One thing that I think about is all these folks would currently draw a lot from the EITC and food stamps. But Once their pay gets above that threshold, they would stop receiving that extra money in February. I see and know lots of ppl wgo face a dilemma; once they start working more, they lose their govt benefits. Now everyone would think this is great. But when the math is done, they are actually in a worse financial position when their benefits are cut from earning more, than when they were making less and receiving benefits.
Also, I think these places look at how busy a restaurant is and when they are busy all the time, which would mean highly profitable. A decision is made to open another operation that directly competes, stealing customers and profits. This lowers the extra profits from one store. So instead of that extra profit rewarding the workers, it is diverted to “corporate expenses” of another franchise (corporate franchise fee, corporate overhead expense paid to the store owner-so in essence by having two marginally profitable stores instead of one hugely profitable store, the owner has raised his income). Less profit, less wage increases.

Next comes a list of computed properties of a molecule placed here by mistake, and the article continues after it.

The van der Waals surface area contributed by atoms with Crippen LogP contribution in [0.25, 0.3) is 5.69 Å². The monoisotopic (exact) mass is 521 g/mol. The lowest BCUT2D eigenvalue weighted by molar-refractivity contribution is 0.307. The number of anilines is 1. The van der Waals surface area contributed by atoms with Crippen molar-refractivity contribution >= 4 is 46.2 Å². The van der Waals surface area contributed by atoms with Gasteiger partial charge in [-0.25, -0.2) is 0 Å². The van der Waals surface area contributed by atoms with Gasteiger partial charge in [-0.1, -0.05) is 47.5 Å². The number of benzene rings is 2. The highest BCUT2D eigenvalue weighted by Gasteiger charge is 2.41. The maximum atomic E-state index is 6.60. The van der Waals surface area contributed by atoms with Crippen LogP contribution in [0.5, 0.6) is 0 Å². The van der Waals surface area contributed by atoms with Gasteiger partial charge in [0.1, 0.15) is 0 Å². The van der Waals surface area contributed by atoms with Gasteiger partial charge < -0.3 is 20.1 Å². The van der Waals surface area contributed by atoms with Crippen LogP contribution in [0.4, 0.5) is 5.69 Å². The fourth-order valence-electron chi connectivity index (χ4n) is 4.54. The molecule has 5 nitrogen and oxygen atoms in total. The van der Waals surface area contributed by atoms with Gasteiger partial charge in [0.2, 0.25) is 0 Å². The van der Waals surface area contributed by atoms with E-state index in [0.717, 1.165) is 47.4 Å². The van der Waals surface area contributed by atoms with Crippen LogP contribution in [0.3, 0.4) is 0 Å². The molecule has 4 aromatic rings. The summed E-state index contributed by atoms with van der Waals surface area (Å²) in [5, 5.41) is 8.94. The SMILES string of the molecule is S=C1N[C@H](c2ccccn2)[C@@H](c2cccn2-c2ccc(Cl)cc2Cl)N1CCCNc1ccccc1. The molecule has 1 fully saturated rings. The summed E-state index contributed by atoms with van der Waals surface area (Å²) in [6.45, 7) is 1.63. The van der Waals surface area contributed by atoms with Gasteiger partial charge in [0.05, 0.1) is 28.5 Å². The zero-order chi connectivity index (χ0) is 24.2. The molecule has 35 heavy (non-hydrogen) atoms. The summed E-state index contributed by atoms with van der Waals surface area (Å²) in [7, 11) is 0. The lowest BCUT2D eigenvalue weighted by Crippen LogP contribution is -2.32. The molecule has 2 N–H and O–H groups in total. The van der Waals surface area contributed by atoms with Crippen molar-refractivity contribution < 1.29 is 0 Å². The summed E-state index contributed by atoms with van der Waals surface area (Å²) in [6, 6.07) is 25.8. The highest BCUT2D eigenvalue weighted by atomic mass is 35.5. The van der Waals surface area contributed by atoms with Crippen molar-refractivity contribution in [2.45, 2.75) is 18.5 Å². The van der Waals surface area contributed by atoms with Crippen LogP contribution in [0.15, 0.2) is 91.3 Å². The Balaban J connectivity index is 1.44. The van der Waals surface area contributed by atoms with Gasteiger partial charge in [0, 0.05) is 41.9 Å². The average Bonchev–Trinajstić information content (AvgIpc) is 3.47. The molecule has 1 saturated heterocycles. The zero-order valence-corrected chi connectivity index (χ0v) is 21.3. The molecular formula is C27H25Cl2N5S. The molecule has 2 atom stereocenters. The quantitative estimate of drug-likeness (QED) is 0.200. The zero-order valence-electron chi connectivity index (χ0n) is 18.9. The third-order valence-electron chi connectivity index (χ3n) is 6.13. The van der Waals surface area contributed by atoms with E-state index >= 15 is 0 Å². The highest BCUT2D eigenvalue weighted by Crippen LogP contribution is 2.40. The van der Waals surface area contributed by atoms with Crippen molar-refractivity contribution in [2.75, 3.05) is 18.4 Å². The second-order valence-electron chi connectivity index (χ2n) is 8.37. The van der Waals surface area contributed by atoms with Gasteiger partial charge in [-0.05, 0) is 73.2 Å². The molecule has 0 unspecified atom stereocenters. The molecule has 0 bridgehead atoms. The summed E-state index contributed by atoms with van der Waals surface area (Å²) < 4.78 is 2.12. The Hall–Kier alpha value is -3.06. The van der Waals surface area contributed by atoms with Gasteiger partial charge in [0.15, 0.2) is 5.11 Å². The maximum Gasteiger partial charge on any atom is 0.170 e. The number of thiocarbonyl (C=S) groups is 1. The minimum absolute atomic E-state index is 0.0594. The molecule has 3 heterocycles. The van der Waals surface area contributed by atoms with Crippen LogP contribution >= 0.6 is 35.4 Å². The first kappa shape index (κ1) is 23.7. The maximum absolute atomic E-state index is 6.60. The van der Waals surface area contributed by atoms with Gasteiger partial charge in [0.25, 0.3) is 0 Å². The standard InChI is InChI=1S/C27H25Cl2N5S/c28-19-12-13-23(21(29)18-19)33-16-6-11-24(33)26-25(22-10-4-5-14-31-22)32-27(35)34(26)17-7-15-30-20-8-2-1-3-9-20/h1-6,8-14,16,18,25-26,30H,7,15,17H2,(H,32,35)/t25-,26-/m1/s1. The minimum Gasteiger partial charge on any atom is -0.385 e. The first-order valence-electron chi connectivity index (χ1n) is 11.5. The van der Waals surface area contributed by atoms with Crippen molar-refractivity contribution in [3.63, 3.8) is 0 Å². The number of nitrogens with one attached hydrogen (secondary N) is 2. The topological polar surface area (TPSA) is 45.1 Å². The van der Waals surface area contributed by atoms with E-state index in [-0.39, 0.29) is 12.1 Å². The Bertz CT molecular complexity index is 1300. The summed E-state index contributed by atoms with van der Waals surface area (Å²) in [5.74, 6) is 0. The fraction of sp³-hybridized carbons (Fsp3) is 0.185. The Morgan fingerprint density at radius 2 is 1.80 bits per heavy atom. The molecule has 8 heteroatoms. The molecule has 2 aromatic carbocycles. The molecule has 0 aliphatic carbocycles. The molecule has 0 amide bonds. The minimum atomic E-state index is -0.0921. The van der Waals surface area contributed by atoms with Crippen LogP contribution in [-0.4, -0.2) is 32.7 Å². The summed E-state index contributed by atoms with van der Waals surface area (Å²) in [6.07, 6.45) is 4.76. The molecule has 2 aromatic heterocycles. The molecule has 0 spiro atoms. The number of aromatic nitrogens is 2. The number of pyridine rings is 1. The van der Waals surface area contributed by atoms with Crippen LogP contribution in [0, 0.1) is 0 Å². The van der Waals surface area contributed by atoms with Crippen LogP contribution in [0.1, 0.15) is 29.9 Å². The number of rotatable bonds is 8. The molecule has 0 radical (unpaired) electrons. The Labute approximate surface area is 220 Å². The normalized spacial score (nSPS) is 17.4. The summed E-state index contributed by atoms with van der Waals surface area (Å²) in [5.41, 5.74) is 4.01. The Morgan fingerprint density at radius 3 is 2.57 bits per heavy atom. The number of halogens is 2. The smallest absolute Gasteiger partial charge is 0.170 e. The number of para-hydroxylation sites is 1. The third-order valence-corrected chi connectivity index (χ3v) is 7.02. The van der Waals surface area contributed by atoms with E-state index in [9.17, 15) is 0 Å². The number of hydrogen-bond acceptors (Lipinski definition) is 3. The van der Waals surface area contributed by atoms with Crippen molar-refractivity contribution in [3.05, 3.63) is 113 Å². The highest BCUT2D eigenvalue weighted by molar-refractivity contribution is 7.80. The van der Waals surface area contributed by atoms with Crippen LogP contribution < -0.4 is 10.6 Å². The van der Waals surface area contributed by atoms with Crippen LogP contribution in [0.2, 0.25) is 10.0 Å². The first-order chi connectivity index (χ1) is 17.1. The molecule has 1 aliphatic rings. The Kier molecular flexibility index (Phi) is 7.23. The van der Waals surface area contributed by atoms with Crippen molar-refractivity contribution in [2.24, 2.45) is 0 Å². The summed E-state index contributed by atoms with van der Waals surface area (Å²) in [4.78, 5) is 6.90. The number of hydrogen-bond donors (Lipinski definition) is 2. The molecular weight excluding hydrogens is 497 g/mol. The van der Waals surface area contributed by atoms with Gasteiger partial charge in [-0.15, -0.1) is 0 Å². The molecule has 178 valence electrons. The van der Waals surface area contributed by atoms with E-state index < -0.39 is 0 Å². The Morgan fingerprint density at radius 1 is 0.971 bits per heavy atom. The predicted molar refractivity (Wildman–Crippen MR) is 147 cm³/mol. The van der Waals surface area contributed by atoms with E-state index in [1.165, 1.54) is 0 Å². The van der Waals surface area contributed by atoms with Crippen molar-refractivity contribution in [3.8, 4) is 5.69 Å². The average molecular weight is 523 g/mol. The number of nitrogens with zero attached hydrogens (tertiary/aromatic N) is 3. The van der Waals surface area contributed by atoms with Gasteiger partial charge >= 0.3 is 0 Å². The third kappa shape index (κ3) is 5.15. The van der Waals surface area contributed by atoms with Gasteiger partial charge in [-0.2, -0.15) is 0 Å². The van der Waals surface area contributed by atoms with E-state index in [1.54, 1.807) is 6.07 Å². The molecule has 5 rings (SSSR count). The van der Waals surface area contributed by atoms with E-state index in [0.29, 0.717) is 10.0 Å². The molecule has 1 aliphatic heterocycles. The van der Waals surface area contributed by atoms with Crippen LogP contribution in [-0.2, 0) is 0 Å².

Yves, yes it would be great to raise these peoples’ wages. But it does not change the mindset and culture that run these places. We have to realize as Americans that when the guy cooking your food cannot pay his bills on the income he makes, what motivation will he have to be more productive.
But also we have to look at the world. This planet cannot support 7 billion ppl living like the baby boomers. We would suck every natural resource dry in a few decades and then what?
Yes, but you missed perhaps the main event.
So what if increasing the minimum wage costs jobs? It wages are held high, and the law is actually enforced, this would kill the incentive for businesses to lower wages by importing large numbers of foreign workers or lobbying to not enforce the law against illegal immigration. I mean, the entire reason for mass immigration is not because there is a ‘shortage’ of labor – an impossibility in a market-based economy – but to drive down wages. Remove the ability to lower wages, and you remove the incentive to do so.